After a few months of overthinking, I finally started calling therapists who I thought might be able to help one of my sons with, well, being a kid in a pandemic. The responses repeatedly followed a frustrating theme: “We’re full.” “We canceled our waitlist because it was 50 people long.” “No new patients.” “We are on a six-month wait.”
I was initially surprised at how hard it was to find someone, but digging into the data helped clarify the reasoning behind these replies. From the beginning of the COVID-19 pandemic, mental health problems have skyrocketed, with the Centers for Disease Control and Prevention reporting alarmingly elevated numbers of anxiety, depression, trauma and stress-related disorders, substance abuse, and thoughts of suicide. By early April 2020, Americans were suffering emotionally, financially, and physically, reporting myriad disruptions to their daily lives. As a result, more than one-sixth of us started going to therapy, 15 percent began taking medication for mental health issues in 2020, and another 15 percent changed their dosage, according to a survey of 2,000 people.
Even without this increased demand, the logistical hurdles people have to jump before getting real, meaningful mental health assistance can be exhausting, but there are ways to clear them and ensure you or your family members get the help they need as quickly as possible.
What to do if a therapist has a waiting list
When you finally make a call and learn you’re destined for a waiting list, or that there’s no availability at all, it’s disheartening. The pandemic created a massive spike in mental health issues, but didn’t create a correlating spike in new mental health professionals. “It’s not as if an extra 100,000 therapists have been licensed in the past two years—that hasn’t happened,” says Tom Delaney, an associate professor at the University of Vermont’s Larner College of Medicine who researches the effectiveness of mental health programs.
It’s quite the opposite. One poll reported that nearly 1 in 5 healthcare workers has quit during the pandemic, 1 in 8 has been fired, and nearly a third of those remaining have considered leaving. This means patients seeking any type of care—not just therapy—are likely to be turned away, or placed indefinitely on a waiting list. In a New York Times survey of over 1,300 therapists, 1 in 3 said it would take at least three months for new patients to see them, or that they don’t have room for new patients at all.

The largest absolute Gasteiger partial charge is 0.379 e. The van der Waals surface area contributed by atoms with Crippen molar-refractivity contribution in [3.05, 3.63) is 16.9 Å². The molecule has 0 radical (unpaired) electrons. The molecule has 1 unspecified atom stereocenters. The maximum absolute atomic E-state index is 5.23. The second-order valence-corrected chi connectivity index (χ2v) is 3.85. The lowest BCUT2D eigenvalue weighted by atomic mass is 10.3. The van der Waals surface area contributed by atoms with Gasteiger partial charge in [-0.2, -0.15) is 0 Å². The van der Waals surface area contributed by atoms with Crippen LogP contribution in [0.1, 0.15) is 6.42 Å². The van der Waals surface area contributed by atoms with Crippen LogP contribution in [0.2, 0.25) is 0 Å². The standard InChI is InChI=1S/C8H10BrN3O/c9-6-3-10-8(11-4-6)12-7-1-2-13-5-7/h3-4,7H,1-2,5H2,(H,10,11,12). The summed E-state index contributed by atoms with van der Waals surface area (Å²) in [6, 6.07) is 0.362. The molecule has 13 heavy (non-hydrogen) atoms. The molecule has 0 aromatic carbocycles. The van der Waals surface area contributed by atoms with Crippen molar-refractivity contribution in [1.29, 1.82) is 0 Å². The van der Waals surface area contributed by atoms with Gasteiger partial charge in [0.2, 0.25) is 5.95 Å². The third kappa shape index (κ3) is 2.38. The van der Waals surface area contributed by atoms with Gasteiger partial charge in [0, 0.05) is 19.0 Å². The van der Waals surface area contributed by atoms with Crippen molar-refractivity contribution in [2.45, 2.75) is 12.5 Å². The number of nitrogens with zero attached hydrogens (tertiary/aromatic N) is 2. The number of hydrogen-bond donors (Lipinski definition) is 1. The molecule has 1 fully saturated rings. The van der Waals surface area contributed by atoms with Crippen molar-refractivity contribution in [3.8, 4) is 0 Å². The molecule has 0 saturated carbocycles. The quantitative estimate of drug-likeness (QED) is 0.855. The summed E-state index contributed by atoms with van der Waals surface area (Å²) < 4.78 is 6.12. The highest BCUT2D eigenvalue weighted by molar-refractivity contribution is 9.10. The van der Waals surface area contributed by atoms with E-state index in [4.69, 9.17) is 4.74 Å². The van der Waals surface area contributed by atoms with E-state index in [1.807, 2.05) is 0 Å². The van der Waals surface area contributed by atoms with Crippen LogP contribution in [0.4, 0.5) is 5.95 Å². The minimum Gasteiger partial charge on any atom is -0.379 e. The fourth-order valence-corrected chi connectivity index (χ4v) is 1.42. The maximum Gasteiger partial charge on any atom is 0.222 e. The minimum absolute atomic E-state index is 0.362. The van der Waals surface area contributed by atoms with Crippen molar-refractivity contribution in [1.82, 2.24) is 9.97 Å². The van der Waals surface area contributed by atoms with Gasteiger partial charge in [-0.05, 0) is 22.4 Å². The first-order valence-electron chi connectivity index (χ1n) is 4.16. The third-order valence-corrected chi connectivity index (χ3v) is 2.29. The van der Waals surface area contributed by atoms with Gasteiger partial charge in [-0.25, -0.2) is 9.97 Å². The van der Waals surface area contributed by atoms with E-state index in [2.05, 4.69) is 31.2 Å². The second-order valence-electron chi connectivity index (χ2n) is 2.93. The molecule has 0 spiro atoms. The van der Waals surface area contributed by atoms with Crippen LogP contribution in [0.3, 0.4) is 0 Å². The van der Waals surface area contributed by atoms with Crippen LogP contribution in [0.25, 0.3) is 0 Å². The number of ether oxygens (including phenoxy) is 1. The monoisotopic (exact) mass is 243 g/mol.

Back to that waiting list offer: say yes, but also ask for a referral to other recommended professionals they might know have openings, Delaney suggests. “Say: ‘I know you’re filled up, but can you tell me about anybody who works with people like me that you know would do a really good job?’” he says, adding that some will even reach out on your behalf to try to find you an opening. And there’s a lot of turnover in practices,, so a waiting list might move quicker than you think, he explains.
If you’re looking for a psychiatrist—a mental health professional who also oversees medication management—you might have to wait at least a year, according to Bethany Cook, a clinical psychologist who specializes in neuropsychological assessment and music therapy. In the meantime, you can start with a therapist and your general care physician, who can often prescribe mental health medications as well.
How to choose the best therapist for you
In the “before” times, finding a therapist was as simple as asking for recommendations from friends, trusted medical team members, and even online groups. But now, it can involve much more research and digging. Both Cook and Delaney recommend the popular search function Psychology Today offers as the best database for finding a therapist who specializes in your area of need. From there, you can use built-in filters to tailor your preferences by issues, insurance, gender, type of therapy, age, price, ethnicity, sexuality, language, faith, and location. You will be able to see therapists’ bios and are likely to find many who offer virtual therapy.
The only frustrating aspect, Cook says, is that it’s hard for clients to identify if a therapist is PsyPact certified, meaning they can work with patients over state lines (in most cases), as there’s currently no central database for that. Her Psychology Today account notes the states she’s certified in, but not everyone’s does. “If a person in Texas found me on Psychology Today and asked me, ‘Could you be my therapist?’ 100 percent yes. I’m qualified,” the Illinois-based therapist says. However, she might not take insurance based in Texas—another complicating factor—and they may have to pay out of pocket. If you find someone you are interested in working with, ask if they’re PsyPact certified, she says. You can also try searching on TherapyDen, which does not charge therapists a fee to list their practice (a profile on Psychology Today costs a therapist $30 a month).